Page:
Getting Started

Universities haven't always been economic catalysts. In 1914, Congress passed the Smith-Lever Act establishing the Cooperative Extension Service, which was the first attempt to leverage the expertise on campus to help the nation's farm economy. But other than agriculture and military research, universities used their campus facilities mostly for the pursuit of knowledge for knowledge's sake. Local economic development was concentrated on "smokestack chasing": providing tax incentives to lure big industries to relocate.

It wasn't until after World War II when two university-led regional boomlets began to ignite. On the West Coast, Stanford electrical engineering professor Frederick Terman worried that the most talented students couldn't find jobs after graduation in an area best known for apricots and plums. He helped persuade the school to develop 8,000 unused acres to create an industrial park that would lure companies by promising them a peek at the university's ongoing research. In turn, the companies were a source of employment for graduates, and faculty members could start their own businesses. The research park opened in 1951 and the resulting growth turned the former Valley of Heart's Delight into Silicon Valley. Today, more than 2,000 high-tech firms have facilities in the area, including such innovators as Hewlett-Packard and Intel.

On the East Coast, the war had funneled defense-related research money into universities in the Boston area such as Harvard and MIT. During peacetime, some individuals formed spinoffs based on the military research in some critical areas as supercomputers and electronics. Some of the most renowned companies in the area of Boston's Route 128 included Raytheon and Digital Equipment Corporation. Today, many cities with universities are trying to emulate the success of Silicon Valley and Route 128 by touting university scientific achievements.

Today's high-tech economy depends on such advances for job creation. Knowledge positions such as computer scientists, engineers, and systems analysts have expanded by nearly one million since 1992, a growth rate of 80 percent. Such jobs not only pay better than typical wages but spawn more employment through new uses of technology. "All the other factors of production, like land, labor, and capital are limited in supply: the more you use, the less you have available tomorrow," says Simone. "But if you add knowledge, the more you use, the more you get. One idea implemented spawns ten more."

Another benefit of having a strong high-tech center is that growth can occur without new employees. With the nation's unemployment rate near record lows, high-tech productivity breakthroughs permit companies to improve their output without increasing their workforce. This year, the nation's productivity rate has its largest year over year increase since 1983. Between productivity and job growth, it's now obvious that universities are the linchpins to continued economic success. As Alan Greenspan, Chairman of the Federal Reserve System, recently said: "If we are to remain preeminent in transforming knowledge into economic value, America's system of higher education must remain the world's leader in generating scientific and technological breakthroughs and in meeting the challenge to educate workers."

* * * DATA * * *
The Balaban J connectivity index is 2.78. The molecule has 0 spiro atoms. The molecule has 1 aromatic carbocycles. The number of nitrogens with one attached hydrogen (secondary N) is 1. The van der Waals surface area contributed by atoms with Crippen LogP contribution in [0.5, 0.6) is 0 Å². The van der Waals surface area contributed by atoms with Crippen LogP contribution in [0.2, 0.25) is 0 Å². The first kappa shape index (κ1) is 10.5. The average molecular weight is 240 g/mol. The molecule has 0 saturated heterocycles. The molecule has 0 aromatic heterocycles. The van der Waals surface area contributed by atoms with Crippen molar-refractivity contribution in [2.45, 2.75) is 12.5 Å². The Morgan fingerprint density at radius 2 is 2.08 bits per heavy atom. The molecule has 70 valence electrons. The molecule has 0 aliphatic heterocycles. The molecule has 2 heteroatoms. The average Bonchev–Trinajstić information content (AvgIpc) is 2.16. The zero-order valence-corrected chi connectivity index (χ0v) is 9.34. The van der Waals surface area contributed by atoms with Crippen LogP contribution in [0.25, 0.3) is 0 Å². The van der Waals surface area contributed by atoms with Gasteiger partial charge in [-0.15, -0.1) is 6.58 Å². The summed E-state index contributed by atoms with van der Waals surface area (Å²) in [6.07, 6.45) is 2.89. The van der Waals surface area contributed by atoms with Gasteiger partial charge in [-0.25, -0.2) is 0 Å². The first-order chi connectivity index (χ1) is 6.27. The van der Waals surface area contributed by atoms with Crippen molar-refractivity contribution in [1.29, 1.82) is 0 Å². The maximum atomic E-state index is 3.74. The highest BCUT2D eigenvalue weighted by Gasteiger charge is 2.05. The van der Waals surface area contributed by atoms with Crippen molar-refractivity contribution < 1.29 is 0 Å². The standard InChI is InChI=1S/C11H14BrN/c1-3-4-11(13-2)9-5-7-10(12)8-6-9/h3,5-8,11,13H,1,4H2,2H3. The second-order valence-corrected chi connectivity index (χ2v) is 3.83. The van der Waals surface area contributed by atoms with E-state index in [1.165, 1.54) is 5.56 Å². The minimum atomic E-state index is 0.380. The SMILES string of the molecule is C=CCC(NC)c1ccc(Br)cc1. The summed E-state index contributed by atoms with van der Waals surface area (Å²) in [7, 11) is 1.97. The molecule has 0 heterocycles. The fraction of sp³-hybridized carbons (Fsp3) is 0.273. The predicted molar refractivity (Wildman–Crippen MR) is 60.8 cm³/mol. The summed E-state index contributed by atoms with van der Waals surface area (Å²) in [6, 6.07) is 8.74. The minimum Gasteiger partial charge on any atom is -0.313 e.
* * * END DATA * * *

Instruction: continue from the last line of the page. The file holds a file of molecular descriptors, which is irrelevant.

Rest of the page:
While many towns have been successful leveraging the knowledge base of their universities, a few places aside from Silicon Valley and Route 128 stand out for their economic development strategies. The University of San Diego has been a model of transferring knowledge out of the labs and into spinoff companies, especially in biotechnology. In North Carolina, a troika of universities has fine-tuned the industrial park model for luring world-class corporate research centers. George Mason University, located in the information technology corridor of Northern Virginia, is helping the existing workforce build its skills through lifelong learning. And Pittsburgh, led by Carnegie Mellon University, is making an aggressive bet on the future through robotics, an industry still in its infancy. These case studies may serve as examples for other university towns to harness enriching knowledge and devise similar growth tactics.